The clear to cloudy solution of the free peptide base, which is unstable, should be reacted with the acid as rapidly as possible to form the desired acid addition salt. The acid may be added as a solid substance, in solution or as a suspension. The solution of the free peptide base can be added to the acid in the same way.
The reaction times can range from a few minutes to a few hours. For example, to form the cetrolix embonate, the reaction time is 1.5 hours.
Subsequently, the reaction solution, which usually is clear, is filtered sterile. After that, the solvent can be removed, the pure peptide salt being obtained. Alternatively, before the removal of the solvent, adjuvants or carriers can be added to the solution. The adjuvants can be added as solids before the sterile filtration or after the sterile filtration as a sterile filtered solution.
Mannitol, sorbitol, xylitol and soluble starch are examples of suitable adjuvants.
Pursuant to the invention, the following salts can be prepared by adding the corresponding acid: acetate, adipate, ascorbate, alginate, benzoate, benzenesulfonate, bromide, carbonate, citrate, chloride, dibutyl phosphate, dihydrogen citrate, dioctyl phosphate, dihexadecyl phosphate, fumarate, gluconate, glucuronate, glutamate, hydrogen carbonate, hydrogen tartrate, hydrochloride, hydrogen citrate, iodide, lactate, _-liponic acid, malate maleate, malonate, palmoate (embonate), palmitate, phosphate, salicylate, stearate, succinate, sulfate, tartrate, tannate, oleate, octyl phosphate.
The invention is described by the example below, without being limited to it.
D-20761 (46.47 g) was added in portions to 1193 g of water and dissolved with stirring (=solution 1). The solution 1 was subsequently diluted with stirring with 3261 g of 96% ethanol (=solution 2). After the dilution, solution 2 was filtered over a preliminary glass fiber filter and the filtrate was mixed by stirring with 390 g of Amberlite MB3 (mixed bed ion exchanger of strongly acidic cations and anion exchangers) (=mixture 1). Mannitol (316.8 g) was dissolved with stirring in 1267 g of water (=solution 3). After 15 minutes of stirring, the pH of the supernatant solution of mixture 1 was measured and, after a further 5 minutes of stirring the pH was measured once again. Subsequently, after a pH of 12.5 had been reached, the Amberlite MB3 was removed from the solution using a fine mesh sieve (=solution 4).
Solution 4 (4162 g) was treated with stirring with 5.34 g of embonic acid. This mixture was stirred vigorously for a further 1.5 h and the somewhat cloudy solution was subsequently filtered through a preliminary glass fiber filter. For this solution, a value of 8.4 was measured for the pH (=solution 5). The pH values were measured with a ground electrode with a viscous electrolyte liquid. The pH values were regarded only as relative values, since the solutions or suspensions measured contained ethanol and therefore indicated an apparently higher value.
Solution 5 (3333 g) was sterile filtered into the reaction apparatus, which was at room temperature, and 528 g of solution 3 was sterile filtered with stirring into solution 5, which was kept at room temperature (=solution 6).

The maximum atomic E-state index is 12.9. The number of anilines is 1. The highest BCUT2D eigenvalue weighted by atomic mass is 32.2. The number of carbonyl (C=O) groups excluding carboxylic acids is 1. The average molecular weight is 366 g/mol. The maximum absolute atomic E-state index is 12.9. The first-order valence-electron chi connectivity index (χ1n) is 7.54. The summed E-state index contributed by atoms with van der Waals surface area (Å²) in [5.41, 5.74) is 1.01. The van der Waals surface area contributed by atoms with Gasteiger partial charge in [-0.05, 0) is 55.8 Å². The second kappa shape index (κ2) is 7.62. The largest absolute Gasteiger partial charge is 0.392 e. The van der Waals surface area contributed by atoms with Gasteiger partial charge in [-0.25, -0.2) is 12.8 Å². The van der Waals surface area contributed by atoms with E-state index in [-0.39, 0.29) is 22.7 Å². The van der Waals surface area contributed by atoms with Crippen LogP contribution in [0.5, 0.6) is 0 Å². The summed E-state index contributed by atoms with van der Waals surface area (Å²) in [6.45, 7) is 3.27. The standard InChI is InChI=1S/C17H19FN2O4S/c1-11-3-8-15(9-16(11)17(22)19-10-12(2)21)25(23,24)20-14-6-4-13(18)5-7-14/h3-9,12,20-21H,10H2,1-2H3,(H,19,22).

Solution 6 was heated to 40_C. and subsequently the mixture of water and ethanol was evaporated off under vacuum to ≦1931 g (=suspension 1). The Cetrorelix embonate suspension 1 was cooled to room temperature and diluted to 3,000 g with stirring with sterile filtered water for injection purposes (=suspension 2). The finished suspension 2, adjusted to room temperature, was subsequently filled in amounts of 3.0 g into 10 mL injection flasks, which were provided with a freeze drying stopper and transferred to the freeze drying equipment.
At a plate temperature of −40_C., the injection flasks were frozen in the freeze drying equipment. The drying was carried out by means of a drying program at a plate temperature increasing from −40_C. to 20_C. The freeze-drying equipment was flooded with sterile filtered nitrogen, the injection flasks were sealed in the equipment and flanged caps were put in place and rolled.
After the freeze-drying, the sealed injection flasks were sterilized by gamma radiation at 12 kGy (min) B 15 kGy. The latter is optional.
Each injection flask contains 34.07 mg of Cetrorelix embonate, corresponding to 30 mg of Cetrorelix and 106 mg of mannitol. Water for injection purposes (2 mL) is used for the reconstitution. The suspension obtained can be administered i.m. or s.c.
The Cetrorelix embonate (2:1) lyophilysate (30 mg), obtained according to Example 1, is resuspended in 2 mL of water for injection purposes and can then be administered parenterally, preferable subcutaneously (s.c.) or intramuscularly (i.m.)
For the s.c. administration, the bioavailability of the Cetrorelix embonate (2:1) is about 30 to 50% (100%=intravenously administered Cetrolix acetate). The slight or even absent burst effect in patients is a particular advantage of Cetrorelix embonate (2:1). The duration of the effect depends on the dose; for a dose of 30 to 150 mg, it is 2 to 8 weeks or longer. The inventive Cetrorelix embonate (2:1) lyophilysate has already been investigated in Clinical Phase I in man.
FIG. 1 shows the cetrorelix concentration in the plasma as a function of time (in hours) commencing with the administration of 60 mg of Cetrorelix embonate (2:1) of Example 1 in man. A burst effect (ca. 100 ng/mL) could not be detected in man. The period of action exceeded 700 hours. The plasma level was constant at about 2 ng/mL 150 hours after the administration. The bioavailability was abut 40%.
The areas of application of the inventive peptide salts are, for example, the treatment of BPH, myoma and endometriosis.